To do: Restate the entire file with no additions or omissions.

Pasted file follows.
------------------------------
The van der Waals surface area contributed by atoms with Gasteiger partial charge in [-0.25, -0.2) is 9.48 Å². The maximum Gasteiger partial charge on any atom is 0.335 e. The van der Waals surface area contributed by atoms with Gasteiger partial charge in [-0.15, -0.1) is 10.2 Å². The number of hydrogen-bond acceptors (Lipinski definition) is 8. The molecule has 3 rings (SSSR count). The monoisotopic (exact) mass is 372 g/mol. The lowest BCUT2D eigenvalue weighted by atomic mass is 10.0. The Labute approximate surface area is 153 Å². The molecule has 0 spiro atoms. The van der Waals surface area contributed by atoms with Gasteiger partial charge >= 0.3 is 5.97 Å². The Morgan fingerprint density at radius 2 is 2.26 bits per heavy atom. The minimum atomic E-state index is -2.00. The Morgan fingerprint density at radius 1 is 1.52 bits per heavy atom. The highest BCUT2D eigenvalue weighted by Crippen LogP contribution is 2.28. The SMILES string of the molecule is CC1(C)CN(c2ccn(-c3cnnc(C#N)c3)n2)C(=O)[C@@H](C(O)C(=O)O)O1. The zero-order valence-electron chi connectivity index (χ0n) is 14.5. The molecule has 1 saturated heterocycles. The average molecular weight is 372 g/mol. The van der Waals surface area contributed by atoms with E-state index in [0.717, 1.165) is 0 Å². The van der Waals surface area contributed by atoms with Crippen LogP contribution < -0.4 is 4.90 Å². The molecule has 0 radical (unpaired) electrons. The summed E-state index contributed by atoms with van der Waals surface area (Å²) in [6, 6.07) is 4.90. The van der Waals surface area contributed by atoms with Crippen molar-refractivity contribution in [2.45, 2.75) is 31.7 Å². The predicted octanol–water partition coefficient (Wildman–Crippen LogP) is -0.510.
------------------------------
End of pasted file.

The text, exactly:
The van der Waals surface area contributed by atoms with Gasteiger partial charge in [-0.25, -0.2) is 9.48 Å². The maximum Gasteiger partial charge on any atom is 0.335 e. The van der Waals surface area contributed by atoms with Gasteiger partial charge in [-0.15, -0.1) is 10.2 Å². The number of hydrogen-bond acceptors (Lipinski definition) is 8. The molecule has 3 rings (SSSR count). The monoisotopic (exact) mass is 372 g/mol. The lowest BCUT2D eigenvalue weighted by atomic mass is 10.0. The Labute approximate surface area is 153 Å². The molecule has 0 spiro atoms. The van der Waals surface area contributed by atoms with Gasteiger partial charge >= 0.3 is 5.97 Å². The Morgan fingerprint density at radius 2 is 2.26 bits per heavy atom. The minimum atomic E-state index is -2.00. The Morgan fingerprint density at radius 1 is 1.52 bits per heavy atom. The highest BCUT2D eigenvalue weighted by Crippen LogP contribution is 2.28. The SMILES string of the molecule is CC1(C)CN(c2ccn(-c3cnnc(C#N)c3)n2)C(=O)[C@@H](C(O)C(=O)O)O1. The zero-order valence-electron chi connectivity index (χ0n) is 14.5. The molecule has 1 saturated heterocycles. The average molecular weight is 372 g/mol. The van der Waals surface area contributed by atoms with E-state index in [0.717, 1.165) is 0 Å². The van der Waals surface area contributed by atoms with Crippen LogP contribution < -0.4 is 4.90 Å². The molecule has 0 radical (unpaired) electrons. The summed E-state index contributed by atoms with van der Waals surface area (Å²) in [6, 6.07) is 4.90. The van der Waals surface area contributed by atoms with Crippen molar-refractivity contribution in [2.45, 2.75) is 31.7 Å². The predicted octanol–water partition coefficient (Wildman–Crippen LogP) is -0.510.